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Jason Obradovich - Chief Investment Officer

Housing Market News & Updates

Translating the complexity of the markets into a concise and easy to digest format. Watch videos, read blogs, and view key data on short and medium term trends impacting interest rates, so you can make the right decision for your situation.

Latest Market Update

Some Turbulence Before Landing

Hello everyone.  Welcome back to the Mortgage Rundown.  Today we are going to talk about what’s happening with the Capital Markets.

Yesterday was another big economic data release.  The Consumer Price Index came down from November to December.  The annualized rate now stands at 6.5% vs 7.1% from the month prior.  Excluding the volatile food and energy prices, the index is at 5.7% vs 6.0% prior.

Even though inflation is coming down and calming the market to a decent degree, it will take several more months until it’s close to the Fed’s target rate.  Most expect the Fed’s target won’t be hit until July at the earliest. 

If you recall CPI hit a 40-year high at over 9% at the end of June which eventually pushed the 10-year Treasury to over 4.2% in October.  The 10-year is now hovering around 3.5% as the market and the Fed try to figure out if the inflation fight is well under control or not.

The big question right now is what the FOMC will do with the benchmark rate in 2023.  The Fed is telling us they have no plans whatsoever to lower the Fed Funds Rate in 2023 and expect to raise it 25-50bps on Feb 1st and another 25bps in March with a slight chance of another 25bps in May.  In fact, most FOMC members expect the Fed Funds Rate to exceed 5% in order to completely extinguish all inflationary risk.

They got some good news last week with the jobs report when the unemployment rate actually went down from 3.7% in November to 3.5% in December.  That lends more credence to the notion that the Fed is going to achieve a soft landing with their interest rate policy and may not need to pivot on rates in 2023.

On the flip side, the market still sees a lot of economic risk around the possibility of a recession, and they are pricing in a Fed Funds Rate under 5.0% in 2023 with the Fed likely to lower rates in July or September.  

We will need to continue to watch inflation and economic data over the next couple of weeks but the big question coming is what the Fed will do in February; will the raise rates 25 or 50bps.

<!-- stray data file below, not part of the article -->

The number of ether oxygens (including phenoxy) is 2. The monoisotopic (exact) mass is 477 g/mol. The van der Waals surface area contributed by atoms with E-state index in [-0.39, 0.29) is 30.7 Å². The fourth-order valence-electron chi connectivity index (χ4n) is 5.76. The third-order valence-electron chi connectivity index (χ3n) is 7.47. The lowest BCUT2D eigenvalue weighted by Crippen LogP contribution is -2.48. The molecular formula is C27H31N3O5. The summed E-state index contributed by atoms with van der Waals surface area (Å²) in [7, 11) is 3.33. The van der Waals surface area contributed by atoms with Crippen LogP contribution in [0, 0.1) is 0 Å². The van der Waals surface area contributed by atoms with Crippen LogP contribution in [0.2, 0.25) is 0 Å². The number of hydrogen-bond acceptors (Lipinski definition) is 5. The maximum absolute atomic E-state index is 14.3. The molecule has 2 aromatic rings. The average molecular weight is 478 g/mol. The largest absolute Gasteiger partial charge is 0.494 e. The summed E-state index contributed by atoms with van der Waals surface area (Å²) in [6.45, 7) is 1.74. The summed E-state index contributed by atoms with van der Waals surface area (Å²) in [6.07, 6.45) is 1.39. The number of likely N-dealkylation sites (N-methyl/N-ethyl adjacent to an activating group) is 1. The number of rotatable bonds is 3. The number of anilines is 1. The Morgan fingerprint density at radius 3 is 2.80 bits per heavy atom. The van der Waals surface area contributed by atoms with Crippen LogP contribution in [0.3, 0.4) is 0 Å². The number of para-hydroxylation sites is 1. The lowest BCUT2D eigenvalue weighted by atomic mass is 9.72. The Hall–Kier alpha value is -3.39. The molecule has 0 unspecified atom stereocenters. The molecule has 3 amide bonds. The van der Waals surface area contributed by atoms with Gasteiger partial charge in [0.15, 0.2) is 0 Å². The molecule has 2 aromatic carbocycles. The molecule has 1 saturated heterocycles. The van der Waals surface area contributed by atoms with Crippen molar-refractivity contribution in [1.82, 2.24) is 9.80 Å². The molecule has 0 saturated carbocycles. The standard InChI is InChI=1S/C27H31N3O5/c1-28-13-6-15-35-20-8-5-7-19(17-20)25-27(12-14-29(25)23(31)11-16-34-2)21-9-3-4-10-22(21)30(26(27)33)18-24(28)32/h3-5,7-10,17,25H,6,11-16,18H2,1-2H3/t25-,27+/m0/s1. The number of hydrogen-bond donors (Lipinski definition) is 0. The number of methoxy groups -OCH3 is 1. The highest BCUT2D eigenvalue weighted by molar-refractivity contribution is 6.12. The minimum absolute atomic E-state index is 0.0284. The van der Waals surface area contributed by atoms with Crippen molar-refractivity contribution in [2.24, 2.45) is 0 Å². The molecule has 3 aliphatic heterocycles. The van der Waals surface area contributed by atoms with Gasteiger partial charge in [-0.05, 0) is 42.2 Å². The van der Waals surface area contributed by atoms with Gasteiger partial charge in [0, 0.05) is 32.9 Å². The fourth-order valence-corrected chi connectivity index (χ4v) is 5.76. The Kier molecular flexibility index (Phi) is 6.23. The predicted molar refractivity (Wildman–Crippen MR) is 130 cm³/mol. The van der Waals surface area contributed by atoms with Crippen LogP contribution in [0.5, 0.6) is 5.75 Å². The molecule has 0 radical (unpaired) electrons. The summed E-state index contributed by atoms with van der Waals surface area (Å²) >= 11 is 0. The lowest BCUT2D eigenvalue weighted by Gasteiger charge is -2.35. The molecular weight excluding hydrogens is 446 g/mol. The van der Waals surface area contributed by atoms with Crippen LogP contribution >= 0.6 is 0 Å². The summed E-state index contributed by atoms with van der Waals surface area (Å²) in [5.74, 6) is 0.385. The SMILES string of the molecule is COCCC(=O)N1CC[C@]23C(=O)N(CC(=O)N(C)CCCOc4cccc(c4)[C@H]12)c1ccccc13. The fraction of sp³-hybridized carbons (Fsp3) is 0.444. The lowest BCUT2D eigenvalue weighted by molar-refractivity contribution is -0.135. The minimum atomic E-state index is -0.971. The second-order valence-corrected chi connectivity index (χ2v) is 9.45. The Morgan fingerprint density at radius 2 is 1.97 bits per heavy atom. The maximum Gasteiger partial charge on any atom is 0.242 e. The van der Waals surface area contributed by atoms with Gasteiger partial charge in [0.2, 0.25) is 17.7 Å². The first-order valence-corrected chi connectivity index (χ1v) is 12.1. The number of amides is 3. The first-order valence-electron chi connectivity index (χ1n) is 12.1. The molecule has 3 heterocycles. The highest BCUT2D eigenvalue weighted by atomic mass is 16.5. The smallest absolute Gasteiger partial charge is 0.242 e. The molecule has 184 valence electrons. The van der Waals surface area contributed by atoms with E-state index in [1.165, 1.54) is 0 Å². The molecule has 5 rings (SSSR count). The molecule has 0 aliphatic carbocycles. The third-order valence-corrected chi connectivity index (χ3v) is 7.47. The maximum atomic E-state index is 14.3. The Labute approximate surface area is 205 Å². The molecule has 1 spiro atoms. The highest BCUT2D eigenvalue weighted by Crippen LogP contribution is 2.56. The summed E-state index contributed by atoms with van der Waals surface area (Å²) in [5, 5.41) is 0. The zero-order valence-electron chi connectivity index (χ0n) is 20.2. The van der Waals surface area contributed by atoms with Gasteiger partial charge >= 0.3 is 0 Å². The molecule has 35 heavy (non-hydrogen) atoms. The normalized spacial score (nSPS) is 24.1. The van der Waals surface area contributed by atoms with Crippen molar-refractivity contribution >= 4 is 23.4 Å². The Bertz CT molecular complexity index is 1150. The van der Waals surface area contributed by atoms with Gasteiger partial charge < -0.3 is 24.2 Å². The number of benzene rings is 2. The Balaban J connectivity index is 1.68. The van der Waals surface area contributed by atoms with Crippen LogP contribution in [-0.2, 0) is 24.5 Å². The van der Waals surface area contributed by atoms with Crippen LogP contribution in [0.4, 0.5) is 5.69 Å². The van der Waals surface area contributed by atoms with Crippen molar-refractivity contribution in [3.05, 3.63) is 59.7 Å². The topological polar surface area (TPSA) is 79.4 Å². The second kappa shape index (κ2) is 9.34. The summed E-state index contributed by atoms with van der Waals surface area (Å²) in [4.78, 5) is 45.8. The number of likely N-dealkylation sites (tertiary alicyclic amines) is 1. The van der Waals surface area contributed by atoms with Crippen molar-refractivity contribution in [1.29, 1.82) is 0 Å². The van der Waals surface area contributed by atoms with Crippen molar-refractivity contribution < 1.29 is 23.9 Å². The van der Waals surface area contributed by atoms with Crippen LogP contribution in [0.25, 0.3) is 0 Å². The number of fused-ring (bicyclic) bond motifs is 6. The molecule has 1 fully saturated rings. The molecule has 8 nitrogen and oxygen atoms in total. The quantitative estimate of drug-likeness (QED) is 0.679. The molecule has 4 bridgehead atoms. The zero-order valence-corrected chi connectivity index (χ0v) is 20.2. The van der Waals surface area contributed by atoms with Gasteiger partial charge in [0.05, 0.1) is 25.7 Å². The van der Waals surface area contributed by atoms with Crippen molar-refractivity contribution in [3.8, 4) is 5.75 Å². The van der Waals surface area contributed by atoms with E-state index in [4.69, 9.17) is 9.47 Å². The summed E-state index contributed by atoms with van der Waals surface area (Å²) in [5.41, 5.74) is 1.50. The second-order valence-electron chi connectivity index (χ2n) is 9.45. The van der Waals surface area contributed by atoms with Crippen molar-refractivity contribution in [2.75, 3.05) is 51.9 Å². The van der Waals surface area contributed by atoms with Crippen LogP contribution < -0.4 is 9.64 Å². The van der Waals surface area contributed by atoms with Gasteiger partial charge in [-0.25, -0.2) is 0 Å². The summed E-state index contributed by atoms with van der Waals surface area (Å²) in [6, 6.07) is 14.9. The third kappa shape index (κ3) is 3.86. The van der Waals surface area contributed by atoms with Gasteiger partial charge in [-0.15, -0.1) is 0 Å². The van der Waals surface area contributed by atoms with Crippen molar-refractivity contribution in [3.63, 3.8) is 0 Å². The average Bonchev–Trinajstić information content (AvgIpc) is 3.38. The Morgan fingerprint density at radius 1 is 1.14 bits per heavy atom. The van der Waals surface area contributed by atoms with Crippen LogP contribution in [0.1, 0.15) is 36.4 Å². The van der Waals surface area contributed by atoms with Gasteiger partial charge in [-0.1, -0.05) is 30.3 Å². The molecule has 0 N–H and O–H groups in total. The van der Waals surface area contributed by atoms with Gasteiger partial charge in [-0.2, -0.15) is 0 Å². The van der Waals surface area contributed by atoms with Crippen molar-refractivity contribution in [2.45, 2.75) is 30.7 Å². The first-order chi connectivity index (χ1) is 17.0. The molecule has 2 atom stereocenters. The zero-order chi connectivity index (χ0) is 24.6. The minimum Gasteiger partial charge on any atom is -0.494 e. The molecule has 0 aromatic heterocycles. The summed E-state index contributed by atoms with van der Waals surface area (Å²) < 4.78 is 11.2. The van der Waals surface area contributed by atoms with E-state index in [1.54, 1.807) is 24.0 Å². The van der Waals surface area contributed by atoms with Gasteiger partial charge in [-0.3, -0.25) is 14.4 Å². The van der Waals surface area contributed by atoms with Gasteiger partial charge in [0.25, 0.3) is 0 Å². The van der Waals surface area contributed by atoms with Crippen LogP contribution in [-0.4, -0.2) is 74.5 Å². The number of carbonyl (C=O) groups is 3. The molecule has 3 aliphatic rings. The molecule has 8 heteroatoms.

That’s it everyone from the capital markets desk this week.  Thank you all for watching and have a great day.

Previous Market Update

The Interest Rate Rollercoaster

Hello, everyone. Welcome back to the mortgage rundown. Today we're talking about what's happening with interest rates.

Rates go up and rates go down. We are witnessing one of the most volatile interest rate markets in history. Treasury rates hit their lowest point ever just two years ago and in the last 45 days they saw some of the highest rates in 15 years.

As we've talked about before, very high inflation is forcing the Federal Reserve to push up interest rates in an effort to slow down the economy. And what is keeping rates from running higher, out of control, is recessionary fears and the likelihood that higher rates will slow the economy down too much. The volatility is coming from inflationary fears one week and recessionary fears the next week.

The big question out there is what is the Fed's future path of rates? Will they continue to raise rates through May of next year only to drop them immediately to stop a recession? Or will they keep rates at an elevated level through most, if not all, of 2023 to ensure inflation is beat? And how high will they raise the overnight rate, which is currently 3.75 to 4%? Will that move as high as 5% or even higher?

Those are all the important questions being debated by economists and the market. Even the economists don't agree on the Fed's future path of rates. Half say the economy has a very strong job market, so that gives the Fed the ability to leave rates higher longer, and half think the Fed will try to prevent a recession and back off. The Fed is actually telling us they will leave rates higher for an extended period of time. But as I mentioned, half the market doesn't believe it.

During the FOMC meeting next week, they will release their updated dot plot and we will get a clear picture on what they see the future path of rates will be for 2023 and beyond. In the interim, I would expect more continued rate volatility, along with some very big moves next Wednesday after the Fed announcement. That's it everyone from the Capital Markets Desk this week. Thank you all for watching and have a great day.

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